Right; now that that unpleasantness is out of the way…
Flareon is a Fire Pokémon, and because she is a Fire Pokémon, the Pokédex feels a pressing need to explain to us, repeatedly and insistently, just how hot she is (just a hair under 900 degrees Celsius, her resting body temperature is hot enough to vaporise sulphur). Her fluffy fur, apparently, is supposed to radiate heat to help regulate her body temperature, which… is not really how fur works; animals lose the most heat from regions that get a lot of blood flow, and fur doesn’t have blood in it, but I suppose we can guess that her hairs have some kind of dense heat-conducting core or something. In terms of physical appearance, she’s the most like Eevee, and retains a similar aesthetic angle, aiming to be simply adorable where Vaporeon tries to achieve more of an untouchable beauty. In fact, apart from her fiery colour scheme, Flareon barely changes at all from Eevee! It’s not a bad thing, per se, that Flareon shares aesthetic goals with her juvenile form, and of Eevee’s seven evolutions, one of them had to be the one who was least altered. It’s just something of a shame that it happened to be the perfectly generic Fire-type whose main distinguishing feature is just a little bit nonsensical, and even more of a shame that it happened to be the one who’s so very severely handicapped in battle. I don’t dislike Flareon, and she fills an important place on the spectrum of Eevee’s evolved forms – two, actually, with both cuteness and firepower – but she’s one of those Pokémon that, in my opinion, have never been given the kind of attention they should have had.
Since it seems to be a theme I’ve talked myself into discussing, I should really look at Flareon’s environment. What kind of ecosystem is she adapted for? Well, first of all, we know that radiating body heat is a concern for her; that suggests that, contrary to the stereotype that Fire-types like to live in hot places, Flareon actually prefers a temperate climate. A wet environment would cause problems for her since she relies on fire, but at the same time she probably wouldn’t live in a very dry place either; she’d risk causing perpetual wildfires. We’re probably looking at somewhere with moderate temperature and humidity, then – somewhere like temperate grassland. I imagine Flareon lying down for a nap in whatever shade she can find during the hottest part of the day, the way lions do, and letting her internal fire slowly burn down, burning just hot enough to keep going. She hunts in the mornings and evenings, loosing sheets of fire to scorch patches of grass and flush out prey. Flareon’s hunting practices actually serve an important ecological purpose too; by regularly engaging in controlled burning of small areas, she constructs natural firebreaks that prevent uncontrolled fires from getting out of hand. Flareon’s own flames are so hot that they reduce the grass to ashes in moments, burning themselves out and exhausting all the available oxygen before they can spread. That’s my story and I’m sticking to it. In summary, then, Vaporeon is a coastal or aquatic Eevee, Jolteon is a desert Eevee, and Flareon is a grassland or savannah Eevee. More on what all this means later.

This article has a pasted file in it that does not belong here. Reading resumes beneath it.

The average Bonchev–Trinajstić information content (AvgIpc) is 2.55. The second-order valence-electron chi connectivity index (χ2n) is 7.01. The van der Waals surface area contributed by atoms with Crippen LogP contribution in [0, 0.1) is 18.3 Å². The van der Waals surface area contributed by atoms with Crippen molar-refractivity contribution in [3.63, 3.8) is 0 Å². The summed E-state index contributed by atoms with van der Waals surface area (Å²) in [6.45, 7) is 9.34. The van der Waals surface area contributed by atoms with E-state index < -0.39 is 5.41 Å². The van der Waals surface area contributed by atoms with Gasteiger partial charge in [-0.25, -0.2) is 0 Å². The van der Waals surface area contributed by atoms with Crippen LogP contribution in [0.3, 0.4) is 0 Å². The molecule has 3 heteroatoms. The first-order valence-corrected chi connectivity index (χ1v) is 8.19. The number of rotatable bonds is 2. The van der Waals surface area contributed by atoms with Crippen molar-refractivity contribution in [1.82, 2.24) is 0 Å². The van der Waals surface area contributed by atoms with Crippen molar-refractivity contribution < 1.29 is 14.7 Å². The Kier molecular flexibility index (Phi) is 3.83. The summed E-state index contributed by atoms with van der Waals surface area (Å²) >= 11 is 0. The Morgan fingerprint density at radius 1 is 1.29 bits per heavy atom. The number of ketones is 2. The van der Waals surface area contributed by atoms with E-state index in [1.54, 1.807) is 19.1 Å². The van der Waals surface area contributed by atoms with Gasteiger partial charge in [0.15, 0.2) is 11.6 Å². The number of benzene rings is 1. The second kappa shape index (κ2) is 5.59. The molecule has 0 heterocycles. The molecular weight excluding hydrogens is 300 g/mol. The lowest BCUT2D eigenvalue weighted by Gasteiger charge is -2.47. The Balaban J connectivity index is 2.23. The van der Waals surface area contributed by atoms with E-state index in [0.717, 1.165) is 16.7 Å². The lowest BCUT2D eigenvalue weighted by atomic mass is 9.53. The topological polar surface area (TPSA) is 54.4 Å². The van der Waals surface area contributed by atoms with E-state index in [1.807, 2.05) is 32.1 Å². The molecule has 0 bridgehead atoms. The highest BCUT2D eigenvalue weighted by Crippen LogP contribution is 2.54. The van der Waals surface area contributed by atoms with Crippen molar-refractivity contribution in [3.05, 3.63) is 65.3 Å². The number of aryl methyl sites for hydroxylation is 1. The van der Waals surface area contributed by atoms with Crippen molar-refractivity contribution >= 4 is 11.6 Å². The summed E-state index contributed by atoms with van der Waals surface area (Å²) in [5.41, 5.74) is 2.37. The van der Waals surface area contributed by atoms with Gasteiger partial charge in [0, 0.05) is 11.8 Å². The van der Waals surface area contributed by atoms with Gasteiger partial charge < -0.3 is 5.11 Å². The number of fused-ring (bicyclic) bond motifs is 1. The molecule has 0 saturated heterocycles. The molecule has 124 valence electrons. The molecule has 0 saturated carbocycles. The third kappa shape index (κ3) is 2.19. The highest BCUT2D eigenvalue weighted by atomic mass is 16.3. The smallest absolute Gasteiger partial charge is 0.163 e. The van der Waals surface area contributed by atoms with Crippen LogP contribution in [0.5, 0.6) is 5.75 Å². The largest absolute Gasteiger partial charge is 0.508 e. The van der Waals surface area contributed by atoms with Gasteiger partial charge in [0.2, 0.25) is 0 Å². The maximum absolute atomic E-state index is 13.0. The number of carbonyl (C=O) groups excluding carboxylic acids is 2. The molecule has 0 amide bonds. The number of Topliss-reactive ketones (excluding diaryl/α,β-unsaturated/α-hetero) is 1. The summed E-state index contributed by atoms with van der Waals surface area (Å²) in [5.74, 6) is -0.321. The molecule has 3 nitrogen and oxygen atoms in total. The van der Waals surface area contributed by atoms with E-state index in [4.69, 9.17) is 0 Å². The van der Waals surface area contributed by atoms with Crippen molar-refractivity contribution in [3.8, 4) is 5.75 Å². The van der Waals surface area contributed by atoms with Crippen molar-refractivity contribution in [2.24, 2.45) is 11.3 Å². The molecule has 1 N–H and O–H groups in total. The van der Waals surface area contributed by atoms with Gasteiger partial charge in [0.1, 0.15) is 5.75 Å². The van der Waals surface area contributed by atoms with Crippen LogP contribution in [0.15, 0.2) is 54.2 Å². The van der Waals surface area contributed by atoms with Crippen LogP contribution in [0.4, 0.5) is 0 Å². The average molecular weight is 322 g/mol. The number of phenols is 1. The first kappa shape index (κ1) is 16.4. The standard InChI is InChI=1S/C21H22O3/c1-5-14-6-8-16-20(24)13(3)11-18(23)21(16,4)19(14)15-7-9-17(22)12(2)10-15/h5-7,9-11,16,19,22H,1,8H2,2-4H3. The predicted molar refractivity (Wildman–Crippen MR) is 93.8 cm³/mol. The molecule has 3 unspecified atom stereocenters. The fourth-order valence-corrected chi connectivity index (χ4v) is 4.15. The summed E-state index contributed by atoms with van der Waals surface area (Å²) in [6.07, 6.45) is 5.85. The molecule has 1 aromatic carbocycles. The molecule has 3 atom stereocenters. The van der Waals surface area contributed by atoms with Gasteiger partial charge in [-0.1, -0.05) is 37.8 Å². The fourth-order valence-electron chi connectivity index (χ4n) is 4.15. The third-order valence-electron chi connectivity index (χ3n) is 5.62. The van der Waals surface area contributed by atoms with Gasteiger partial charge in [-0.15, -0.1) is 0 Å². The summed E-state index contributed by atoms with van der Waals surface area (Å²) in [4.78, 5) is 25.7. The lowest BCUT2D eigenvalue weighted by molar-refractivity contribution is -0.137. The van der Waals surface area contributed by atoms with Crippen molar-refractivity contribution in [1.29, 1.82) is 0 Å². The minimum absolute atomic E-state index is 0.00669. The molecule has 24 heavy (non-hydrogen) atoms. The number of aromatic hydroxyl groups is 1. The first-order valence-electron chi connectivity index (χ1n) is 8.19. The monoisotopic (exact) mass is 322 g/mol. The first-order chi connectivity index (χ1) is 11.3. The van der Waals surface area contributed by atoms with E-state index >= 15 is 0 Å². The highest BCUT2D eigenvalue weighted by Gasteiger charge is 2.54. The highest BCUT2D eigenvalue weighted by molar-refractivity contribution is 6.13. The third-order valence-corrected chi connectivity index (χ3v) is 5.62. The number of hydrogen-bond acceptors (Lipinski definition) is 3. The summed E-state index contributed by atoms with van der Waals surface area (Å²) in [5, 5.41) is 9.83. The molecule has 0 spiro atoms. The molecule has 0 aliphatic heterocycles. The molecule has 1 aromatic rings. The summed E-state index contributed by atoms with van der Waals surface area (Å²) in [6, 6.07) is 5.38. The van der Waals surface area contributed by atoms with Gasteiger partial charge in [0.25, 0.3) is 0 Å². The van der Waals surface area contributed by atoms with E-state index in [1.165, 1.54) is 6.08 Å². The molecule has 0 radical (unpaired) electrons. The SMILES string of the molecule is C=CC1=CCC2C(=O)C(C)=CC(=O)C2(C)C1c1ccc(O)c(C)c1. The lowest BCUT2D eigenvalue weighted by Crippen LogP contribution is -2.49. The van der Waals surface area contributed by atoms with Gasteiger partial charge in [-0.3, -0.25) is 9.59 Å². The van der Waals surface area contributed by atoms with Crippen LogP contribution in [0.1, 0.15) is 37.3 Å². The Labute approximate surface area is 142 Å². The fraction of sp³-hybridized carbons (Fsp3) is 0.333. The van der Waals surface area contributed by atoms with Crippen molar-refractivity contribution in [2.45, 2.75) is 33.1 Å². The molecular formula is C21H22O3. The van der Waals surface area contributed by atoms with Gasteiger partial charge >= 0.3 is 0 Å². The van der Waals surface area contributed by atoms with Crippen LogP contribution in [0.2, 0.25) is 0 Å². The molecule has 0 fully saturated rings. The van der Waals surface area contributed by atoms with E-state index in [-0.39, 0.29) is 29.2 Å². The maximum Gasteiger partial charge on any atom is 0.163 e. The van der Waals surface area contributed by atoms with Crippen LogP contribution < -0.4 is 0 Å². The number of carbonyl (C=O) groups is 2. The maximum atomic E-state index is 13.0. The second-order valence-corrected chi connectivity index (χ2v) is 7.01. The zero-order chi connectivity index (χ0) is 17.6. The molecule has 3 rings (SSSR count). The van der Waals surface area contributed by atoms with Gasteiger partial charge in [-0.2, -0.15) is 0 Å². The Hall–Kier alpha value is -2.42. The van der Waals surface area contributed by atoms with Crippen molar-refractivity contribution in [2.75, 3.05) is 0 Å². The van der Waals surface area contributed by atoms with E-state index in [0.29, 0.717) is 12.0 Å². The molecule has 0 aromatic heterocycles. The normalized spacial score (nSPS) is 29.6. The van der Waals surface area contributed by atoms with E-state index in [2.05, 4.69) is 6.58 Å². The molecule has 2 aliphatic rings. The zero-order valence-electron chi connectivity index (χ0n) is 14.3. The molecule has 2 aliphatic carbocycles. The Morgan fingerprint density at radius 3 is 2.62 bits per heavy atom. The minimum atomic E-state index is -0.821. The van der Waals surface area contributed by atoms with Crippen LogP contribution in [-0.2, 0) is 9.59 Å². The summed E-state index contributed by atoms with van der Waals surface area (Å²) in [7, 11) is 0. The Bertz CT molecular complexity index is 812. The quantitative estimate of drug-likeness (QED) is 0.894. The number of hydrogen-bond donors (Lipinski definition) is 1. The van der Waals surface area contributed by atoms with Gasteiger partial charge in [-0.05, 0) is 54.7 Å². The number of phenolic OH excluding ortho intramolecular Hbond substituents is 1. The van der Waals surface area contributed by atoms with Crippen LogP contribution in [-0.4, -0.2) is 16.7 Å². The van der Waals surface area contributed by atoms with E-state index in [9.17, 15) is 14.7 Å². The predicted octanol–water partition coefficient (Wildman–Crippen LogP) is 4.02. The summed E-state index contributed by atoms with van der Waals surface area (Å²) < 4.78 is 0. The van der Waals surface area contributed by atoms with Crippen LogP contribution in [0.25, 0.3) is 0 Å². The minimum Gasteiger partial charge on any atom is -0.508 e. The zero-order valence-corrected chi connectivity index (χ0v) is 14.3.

I don’t want to be too harsh on Flareon, because she’s likeable enough, but I honestly think they did her wrong. She’s far from irredeemable; you could fix her mechanical problems by just, y’know, giving her attacks that don’t suck, and you could fix her flavour problems just by coming up with some way for her to be different from every other Fire Pokémon with a core temperature of 900 degrees. Her art is fine; she’s maybe not as interesting as Vaporeon and Jolteon, but she still has, and achieves, clear aesthetic goals that distinguish her from the other two, so it’s not all bad news. The good news for me is that Flareon is something of a low point – she has some of the trickiest problems of the family. Not to say that her newer brothers and sisters don’t have their problems too… but we’ll burn that bridge when we come to it.